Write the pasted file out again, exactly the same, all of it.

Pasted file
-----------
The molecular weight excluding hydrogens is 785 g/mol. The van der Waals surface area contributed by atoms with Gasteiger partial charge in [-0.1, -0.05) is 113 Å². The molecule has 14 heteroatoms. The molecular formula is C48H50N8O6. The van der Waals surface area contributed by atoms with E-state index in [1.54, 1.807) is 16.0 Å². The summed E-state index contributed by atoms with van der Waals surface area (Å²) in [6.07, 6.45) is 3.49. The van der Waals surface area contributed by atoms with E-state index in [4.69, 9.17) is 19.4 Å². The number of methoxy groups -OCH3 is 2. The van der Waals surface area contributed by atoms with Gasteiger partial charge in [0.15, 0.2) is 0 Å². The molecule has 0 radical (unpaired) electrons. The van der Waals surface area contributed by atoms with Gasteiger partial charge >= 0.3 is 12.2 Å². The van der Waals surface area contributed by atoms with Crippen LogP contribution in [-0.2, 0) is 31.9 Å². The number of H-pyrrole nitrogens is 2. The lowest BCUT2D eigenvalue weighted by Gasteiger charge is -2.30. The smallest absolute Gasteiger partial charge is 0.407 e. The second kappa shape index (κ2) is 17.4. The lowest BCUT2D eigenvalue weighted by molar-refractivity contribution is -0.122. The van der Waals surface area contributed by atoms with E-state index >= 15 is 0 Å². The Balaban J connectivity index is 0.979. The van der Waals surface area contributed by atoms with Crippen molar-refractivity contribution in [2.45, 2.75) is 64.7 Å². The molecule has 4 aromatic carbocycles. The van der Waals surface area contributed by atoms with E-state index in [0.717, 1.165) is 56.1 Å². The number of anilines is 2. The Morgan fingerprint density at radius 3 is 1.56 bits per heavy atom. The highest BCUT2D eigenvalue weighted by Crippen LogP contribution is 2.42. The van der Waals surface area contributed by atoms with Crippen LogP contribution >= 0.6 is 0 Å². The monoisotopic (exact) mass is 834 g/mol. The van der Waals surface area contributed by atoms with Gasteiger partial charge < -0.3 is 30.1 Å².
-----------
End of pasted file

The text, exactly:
The molecular weight excluding hydrogens is 785 g/mol. The van der Waals surface area contributed by atoms with Gasteiger partial charge in [-0.1, -0.05) is 113 Å². The molecule has 14 heteroatoms. The molecular formula is C48H50N8O6. The van der Waals surface area contributed by atoms with E-state index in [1.54, 1.807) is 16.0 Å². The summed E-state index contributed by atoms with van der Waals surface area (Å²) in [6.07, 6.45) is 3.49. The van der Waals surface area contributed by atoms with E-state index in [4.69, 9.17) is 19.4 Å². The number of methoxy groups -OCH3 is 2. The van der Waals surface area contributed by atoms with Gasteiger partial charge in [0.15, 0.2) is 0 Å². The molecule has 0 radical (unpaired) electrons. The van der Waals surface area contributed by atoms with Gasteiger partial charge >= 0.3 is 12.2 Å². The van der Waals surface area contributed by atoms with Crippen LogP contribution in [-0.2, 0) is 31.9 Å². The number of H-pyrrole nitrogens is 2. The lowest BCUT2D eigenvalue weighted by Gasteiger charge is -2.30. The smallest absolute Gasteiger partial charge is 0.407 e. The second kappa shape index (κ2) is 17.4. The lowest BCUT2D eigenvalue weighted by molar-refractivity contribution is -0.122. The van der Waals surface area contributed by atoms with E-state index >= 15 is 0 Å². The Balaban J connectivity index is 0.979. The van der Waals surface area contributed by atoms with Crippen molar-refractivity contribution in [2.45, 2.75) is 64.7 Å². The molecule has 4 aromatic carbocycles. The van der Waals surface area contributed by atoms with E-state index in [0.717, 1.165) is 56.1 Å². The number of anilines is 2. The Morgan fingerprint density at radius 3 is 1.56 bits per heavy atom. The highest BCUT2D eigenvalue weighted by Crippen LogP contribution is 2.42. The van der Waals surface area contributed by atoms with Crippen LogP contribution >= 0.6 is 0 Å². The monoisotopic (exact) mass is 834 g/mol. The van der Waals surface area contributed by atoms with Gasteiger partial charge < -0.3 is 30.1 Å².